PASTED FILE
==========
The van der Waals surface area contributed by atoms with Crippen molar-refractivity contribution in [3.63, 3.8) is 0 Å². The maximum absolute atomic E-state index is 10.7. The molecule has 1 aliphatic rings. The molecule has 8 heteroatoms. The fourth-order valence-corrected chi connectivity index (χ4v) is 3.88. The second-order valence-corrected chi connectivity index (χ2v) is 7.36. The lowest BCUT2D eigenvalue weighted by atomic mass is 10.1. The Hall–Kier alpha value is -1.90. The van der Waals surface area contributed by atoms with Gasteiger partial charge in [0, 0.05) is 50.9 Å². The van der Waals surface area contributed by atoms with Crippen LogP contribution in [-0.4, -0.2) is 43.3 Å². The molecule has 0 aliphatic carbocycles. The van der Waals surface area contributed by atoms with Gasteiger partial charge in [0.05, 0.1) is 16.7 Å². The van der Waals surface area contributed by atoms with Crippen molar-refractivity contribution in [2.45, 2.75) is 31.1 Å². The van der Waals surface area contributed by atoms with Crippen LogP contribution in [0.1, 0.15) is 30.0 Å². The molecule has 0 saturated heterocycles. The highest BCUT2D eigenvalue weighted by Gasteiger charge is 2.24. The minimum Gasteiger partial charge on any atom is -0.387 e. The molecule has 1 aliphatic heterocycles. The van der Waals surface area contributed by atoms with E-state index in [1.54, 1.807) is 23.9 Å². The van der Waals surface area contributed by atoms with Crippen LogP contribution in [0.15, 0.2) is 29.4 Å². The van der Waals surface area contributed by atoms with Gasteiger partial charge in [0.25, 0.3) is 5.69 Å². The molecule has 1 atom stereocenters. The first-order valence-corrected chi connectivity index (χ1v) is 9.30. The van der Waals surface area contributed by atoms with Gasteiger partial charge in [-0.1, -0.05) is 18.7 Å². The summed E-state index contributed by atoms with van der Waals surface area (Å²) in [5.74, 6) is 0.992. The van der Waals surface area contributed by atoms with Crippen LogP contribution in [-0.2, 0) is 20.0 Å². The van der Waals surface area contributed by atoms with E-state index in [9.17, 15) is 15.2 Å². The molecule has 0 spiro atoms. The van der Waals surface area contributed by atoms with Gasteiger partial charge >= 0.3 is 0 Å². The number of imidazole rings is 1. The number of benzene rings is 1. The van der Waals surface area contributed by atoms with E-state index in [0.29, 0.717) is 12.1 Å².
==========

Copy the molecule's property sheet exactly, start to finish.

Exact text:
The van der Waals surface area contributed by atoms with Crippen molar-refractivity contribution in [3.63, 3.8) is 0 Å². The maximum absolute atomic E-state index is 10.7. The molecule has 1 aliphatic rings. The molecule has 8 heteroatoms. The fourth-order valence-corrected chi connectivity index (χ4v) is 3.88. The second-order valence-corrected chi connectivity index (χ2v) is 7.36. The lowest BCUT2D eigenvalue weighted by atomic mass is 10.1. The Hall–Kier alpha value is -1.90. The van der Waals surface area contributed by atoms with Gasteiger partial charge in [0, 0.05) is 50.9 Å². The van der Waals surface area contributed by atoms with Crippen LogP contribution in [-0.4, -0.2) is 43.3 Å². The molecule has 0 aliphatic carbocycles. The van der Waals surface area contributed by atoms with Gasteiger partial charge in [0.05, 0.1) is 16.7 Å². The van der Waals surface area contributed by atoms with Crippen molar-refractivity contribution in [2.45, 2.75) is 31.1 Å². The van der Waals surface area contributed by atoms with Crippen LogP contribution in [0.1, 0.15) is 30.0 Å². The molecule has 0 saturated heterocycles. The highest BCUT2D eigenvalue weighted by Gasteiger charge is 2.24. The minimum Gasteiger partial charge on any atom is -0.387 e. The molecule has 1 aliphatic heterocycles. The van der Waals surface area contributed by atoms with E-state index in [1.54, 1.807) is 23.9 Å². The van der Waals surface area contributed by atoms with Crippen LogP contribution in [0.15, 0.2) is 29.4 Å². The van der Waals surface area contributed by atoms with Gasteiger partial charge in [0.25, 0.3) is 5.69 Å². The molecule has 1 atom stereocenters. The first-order valence-corrected chi connectivity index (χ1v) is 9.30. The van der Waals surface area contributed by atoms with Gasteiger partial charge in [-0.1, -0.05) is 18.7 Å². The summed E-state index contributed by atoms with van der Waals surface area (Å²) in [5.74, 6) is 0.992. The van der Waals surface area contributed by atoms with Crippen LogP contribution in [-0.2, 0) is 20.0 Å². The van der Waals surface area contributed by atoms with E-state index in [9.17, 15) is 15.2 Å². The molecule has 0 spiro atoms. The van der Waals surface area contributed by atoms with Gasteiger partial charge >= 0.3 is 0 Å². The number of imidazole rings is 1. The number of benzene rings is 1. The van der Waals surface area contributed by atoms with E-state index in [0.29, 0.717) is 12.1 Å².